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One More Thing
by Jon on Sunday, October 9, 2011 file under: Technology

The first computer I had growing up with an Apple //c with a color monitor, tri-color ribbon printer, and an external 5" floppy drive. I used the computer to play games, write papers, draw pictures, make banners and birthday cards (with The Print Shop). I even learned to write simple programs using the built in BASIC interpreter and the Apple II Basic Programming Manual.

While I always had an interest in computers, it really wasn't until high school that I thought I might pursue a career in programming. I fell away from Apple computers for several years, but when faced with the opportunity to get a new laptop in 2003, jumped at the opportunity to get a Titanium PowerBook. I was a heavy Linux user at the time and thought having a commercially supported UNIX would be interesting. What I didn't realize was OS X would become my operating system of choice.

Earlier that year I also picked up an iPod. This was when iPods still used FireWire cables, had hard drives (5GB!), and grayscale screens. It was brilliant. My previous CD+MP3 player could store about 10 hours of music on a CD, but this iPod could store all of my music.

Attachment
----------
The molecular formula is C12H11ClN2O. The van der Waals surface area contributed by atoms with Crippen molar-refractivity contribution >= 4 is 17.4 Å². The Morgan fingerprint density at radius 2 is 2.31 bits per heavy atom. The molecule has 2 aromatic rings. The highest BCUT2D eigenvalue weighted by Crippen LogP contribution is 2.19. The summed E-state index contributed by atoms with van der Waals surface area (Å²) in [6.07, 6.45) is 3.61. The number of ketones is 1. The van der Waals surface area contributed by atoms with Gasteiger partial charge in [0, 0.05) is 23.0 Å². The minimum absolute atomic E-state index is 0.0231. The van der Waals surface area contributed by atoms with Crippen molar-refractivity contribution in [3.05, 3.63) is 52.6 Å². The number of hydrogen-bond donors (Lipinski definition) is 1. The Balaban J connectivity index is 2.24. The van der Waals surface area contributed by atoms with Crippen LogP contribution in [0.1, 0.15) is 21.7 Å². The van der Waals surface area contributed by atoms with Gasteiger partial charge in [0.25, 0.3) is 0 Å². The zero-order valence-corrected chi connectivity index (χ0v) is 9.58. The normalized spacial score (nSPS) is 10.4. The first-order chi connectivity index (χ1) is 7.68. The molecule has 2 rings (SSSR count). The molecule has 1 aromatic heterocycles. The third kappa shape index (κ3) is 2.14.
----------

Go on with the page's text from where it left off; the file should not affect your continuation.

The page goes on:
Since then I've become an avid iPhone user and written software for Macs, iPhones, and iPads. We've had more iPods in our house than people and currently have four Macs for just the two of us. A trip to the mall meant a trip to the Apple store, whether or not we were in the market for new gadgets or not.

It was always exciting to see what Apple would announce next, and powering it all, a magic polish which made everything insanely great.

And behind it all, Steve Jobs. He brought Apple back from irrelevance into not only the biggest company, by market cap, but also one of the most engaging, opinionated, detail oriented, and customer focussed companies in America.

It's sad to think there will never be another Jobs keynote. We'll never hear "BOOM!", about "magical" new features, or "one more thing" again.

And at the same time, the sorrow of his death should be a catalyst to seize life and remember that "all external expectations, all pride, all fear of embarrassment or failure these things just fall away in the face of death, leaving only what is truly important".

In Jobs' now famous 2005 commencement address, he states, "[Death] is life's change agent. It clears out the old to make way for the new." Sometimes we're not ready for that change, though. But that change is inevitable and we must accept it or be paralyzed by it.

This summer we were shocked by the sudden discovery of advanced lymphoma in my brother-in-law. In a matter of weeks, he went from leading teenagers at Young Life camp to a medically induced coma. He's now in the process of recovering, but events like this shouldn't be necessary to shake us into an awareness that we can all do so much more.

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